Sudan, the last of world’s male northern white rhinoceros, died in Kenya on Monday after defying all the odds including harsh weather previously, according to the sources his species are one step closer to extinction now, even a group of experts have undertaken the unprecedented task to try to keep this species from vanishing.
Sudan, which was the name of the deceased rhino, was 45 years old, he was unwell for few weeks after a very severe leg infection. In a press release, the Ol Pejeta Conservancy claimed that his condition had worsened so the authorities had to euthanize him after a long discussion.
When he was 2-year-old he was captured in Sudan in 1975, was taken to Dvůr Králové Zoo in the Czech Republic, he was relocated to Ol Pejeta Conservancy, in Laikipia County, Kenya,along with two northern white rhino females named Najin and Fatu when Dvůr Králové Zoo fell into financial crisis.
The scientists were of the view that in a place closely resembling their homeland, they would survive. These species of the white rhinos were commonplace in the vicinity of Uganda, Chad, southwestern Sudan, the Central African Republic and the Democratic Republic of the Congo. Some 2,000 of them existed in 1960, according to the World Wildlife Fund. The prolonged wars and the poachers that funded the clashes played notorious role to extinct them.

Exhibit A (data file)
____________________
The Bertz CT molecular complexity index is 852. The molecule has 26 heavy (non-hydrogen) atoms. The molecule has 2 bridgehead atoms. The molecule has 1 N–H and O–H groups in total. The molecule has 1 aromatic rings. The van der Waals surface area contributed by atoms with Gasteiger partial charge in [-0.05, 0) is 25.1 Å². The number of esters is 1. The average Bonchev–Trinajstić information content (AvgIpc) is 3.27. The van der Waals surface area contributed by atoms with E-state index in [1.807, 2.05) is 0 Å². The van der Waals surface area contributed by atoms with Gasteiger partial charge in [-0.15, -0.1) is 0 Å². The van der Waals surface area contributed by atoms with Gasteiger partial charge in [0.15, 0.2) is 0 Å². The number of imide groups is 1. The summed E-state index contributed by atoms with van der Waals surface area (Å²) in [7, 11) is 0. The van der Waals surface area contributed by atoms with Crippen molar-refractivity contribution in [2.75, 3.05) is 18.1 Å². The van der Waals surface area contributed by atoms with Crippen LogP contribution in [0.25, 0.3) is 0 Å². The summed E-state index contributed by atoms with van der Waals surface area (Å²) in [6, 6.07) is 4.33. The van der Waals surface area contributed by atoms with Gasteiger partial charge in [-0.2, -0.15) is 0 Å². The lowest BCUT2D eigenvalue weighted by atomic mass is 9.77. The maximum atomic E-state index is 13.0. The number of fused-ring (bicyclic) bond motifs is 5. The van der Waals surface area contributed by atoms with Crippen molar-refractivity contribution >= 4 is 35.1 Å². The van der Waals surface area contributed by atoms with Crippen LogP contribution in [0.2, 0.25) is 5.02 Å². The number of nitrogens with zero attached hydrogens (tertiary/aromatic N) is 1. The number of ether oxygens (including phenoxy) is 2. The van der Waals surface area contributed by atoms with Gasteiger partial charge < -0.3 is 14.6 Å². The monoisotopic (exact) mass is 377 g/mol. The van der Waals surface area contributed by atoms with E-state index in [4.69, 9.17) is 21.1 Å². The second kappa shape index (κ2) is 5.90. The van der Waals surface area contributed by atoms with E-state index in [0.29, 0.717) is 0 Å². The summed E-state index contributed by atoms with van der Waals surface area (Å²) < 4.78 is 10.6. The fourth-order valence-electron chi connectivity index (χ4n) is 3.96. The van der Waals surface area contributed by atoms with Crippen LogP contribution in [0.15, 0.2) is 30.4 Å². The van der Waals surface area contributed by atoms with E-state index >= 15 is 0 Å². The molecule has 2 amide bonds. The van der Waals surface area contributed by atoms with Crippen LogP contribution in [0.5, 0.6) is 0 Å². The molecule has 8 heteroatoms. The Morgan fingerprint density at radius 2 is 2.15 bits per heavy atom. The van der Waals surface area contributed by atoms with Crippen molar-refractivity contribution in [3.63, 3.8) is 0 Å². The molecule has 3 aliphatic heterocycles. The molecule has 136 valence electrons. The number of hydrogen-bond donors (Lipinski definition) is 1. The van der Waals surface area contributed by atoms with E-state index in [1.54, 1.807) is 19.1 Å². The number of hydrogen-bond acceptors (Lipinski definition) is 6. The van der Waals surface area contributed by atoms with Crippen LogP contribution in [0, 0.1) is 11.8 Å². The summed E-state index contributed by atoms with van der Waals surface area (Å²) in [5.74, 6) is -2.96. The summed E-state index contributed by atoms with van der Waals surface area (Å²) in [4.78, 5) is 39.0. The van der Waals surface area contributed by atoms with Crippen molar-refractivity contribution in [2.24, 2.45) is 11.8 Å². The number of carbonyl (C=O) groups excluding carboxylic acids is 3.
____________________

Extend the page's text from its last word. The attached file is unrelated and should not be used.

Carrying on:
Joseph Thaida, used to lookafter Sudan at the Ol Pejeta Conservancy since 2012, he remembers him to be very adorable and kind who had his pictures taken with tourists. Sudan became very famous when he got his own Tinder profile last year to bring attention to the plight of his subspecies and to generate funds to be directed to the Ol Pejeta Conservancy for research and technological implication for the betterment of rhinos.
“Whenever he hears people talking, he loves to come close, because he knows he’s gonna be scratched,” Thaida told NPR last year.
Sudan finally learned to become a complete rhino at the conservatory after few years of hard-work, Thaida believed. But he with two female rhinos failed to reproduce.
Dr. Steve Ngulu, the veterinarian who was in charge of Sudan said, “But then, as far as their propagation is concerned, we are happy that at least we collected some sperm from him and the other males.”
The major difficulty today the scientists are faced with is the two remaining female northern white rhinos cannot conceive the new babies — one is being sterilized and the other is physically incapable of carrying a calf to the time of its birth.
“So, natural reproduction cannot take place, artificial insemination is not possible, so the only other option that we have to have a pure northern white rhino baby is to retrieve or to do something we call ovum pick-up, collect eggs from the females,” Ngulu said.
The fertilized eggs then would be implanted in a white rhino that would carry the calf until due time. However, the truth is eggs-taking from a rhino was never done before. If the scientists ever took that risk, the chances are that might be fatal to females— resulting in the extinction of species.